The International Forum on Active Learning Classrooms Conference, hosted by the University of Minnesota, provided ample opportunities to explore many types of learning spaces designed for active learning. I attended this conference as part of ongoing planning and support of the two team based learning (TBL) classrooms available for LSA instructors: Weiser 110/120, a new classroom located on the first floor of Weiser Hall, and CHEM A859, a smaller space in the Atrium level of the Chemistry Building. These spaces offer moveable furniture, student technology, and collaborative writing surfaces. But we hope to create a variety of information that can be utilized by instructors in all teaching spaces.
The conference took place in Bruininks Hall, University of Minnesota’s seven-year old Science Teaching and Student Services Building. Session offerings ranged from planning and space design to techniques used by researchers to gather data about the effectiveness of various aspects of a course. One of the most valuable experiences was a tour of all the active learning classrooms in Bruininks Hall. Just being in the space during the conference was informative as well, from the use of hallways as study spaces by hanging flat screens and installing writable surfaces to a range of active learning classrooms from a capacity of 25 to 80 students.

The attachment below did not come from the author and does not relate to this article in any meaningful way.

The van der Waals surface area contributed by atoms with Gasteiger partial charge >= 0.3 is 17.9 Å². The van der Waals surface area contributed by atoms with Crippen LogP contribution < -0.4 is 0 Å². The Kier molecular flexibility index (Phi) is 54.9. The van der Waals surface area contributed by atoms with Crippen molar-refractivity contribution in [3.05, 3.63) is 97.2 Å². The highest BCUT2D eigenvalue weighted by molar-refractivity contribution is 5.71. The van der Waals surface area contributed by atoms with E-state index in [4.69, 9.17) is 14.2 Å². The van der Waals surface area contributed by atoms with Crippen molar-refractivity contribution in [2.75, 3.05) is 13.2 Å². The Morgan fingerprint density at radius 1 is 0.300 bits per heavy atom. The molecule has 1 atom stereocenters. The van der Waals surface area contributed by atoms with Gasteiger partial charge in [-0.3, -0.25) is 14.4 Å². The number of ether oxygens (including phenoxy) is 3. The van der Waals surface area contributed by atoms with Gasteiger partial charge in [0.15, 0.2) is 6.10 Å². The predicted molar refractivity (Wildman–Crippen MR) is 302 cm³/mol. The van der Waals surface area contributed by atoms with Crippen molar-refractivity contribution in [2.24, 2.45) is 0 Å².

Sessions at this conference ranged from focusing on the mechanics of planning and implementing an in-class learning activity to techniques being used by researchers to gather data about the efficacy of various aspects of a course to reviews of spaces in use at various peer institutions. The research examines the impact teaching in active learning spaces has on grading and assessment and the importance of ensuring students come to class. We learned about techniques that impact student success such as describing the course format in the syllabus and devoting time on the first day to provide students with background information. One of my favorite sessions focused on the process of creating effective in-class learning activities from a tactical perspective and gave detailed examinations of the structure of a variety of examples. Another session oriented toward instructional design provided helpful information about structuring the course redesign process in a flexible and streamlined way that involves analyzing all the key components of the course. These components include the student learning outcomes, the assessment and grading strategy, and course instruction and learning activities.
Most of all, it was also a treat to interact with both veteran and newer instructors and support staff involved in these types of spaces, comparing notes on solutions and challenges. I look forward to ways to use all the best practices, tips, and techniques during the coming semesters!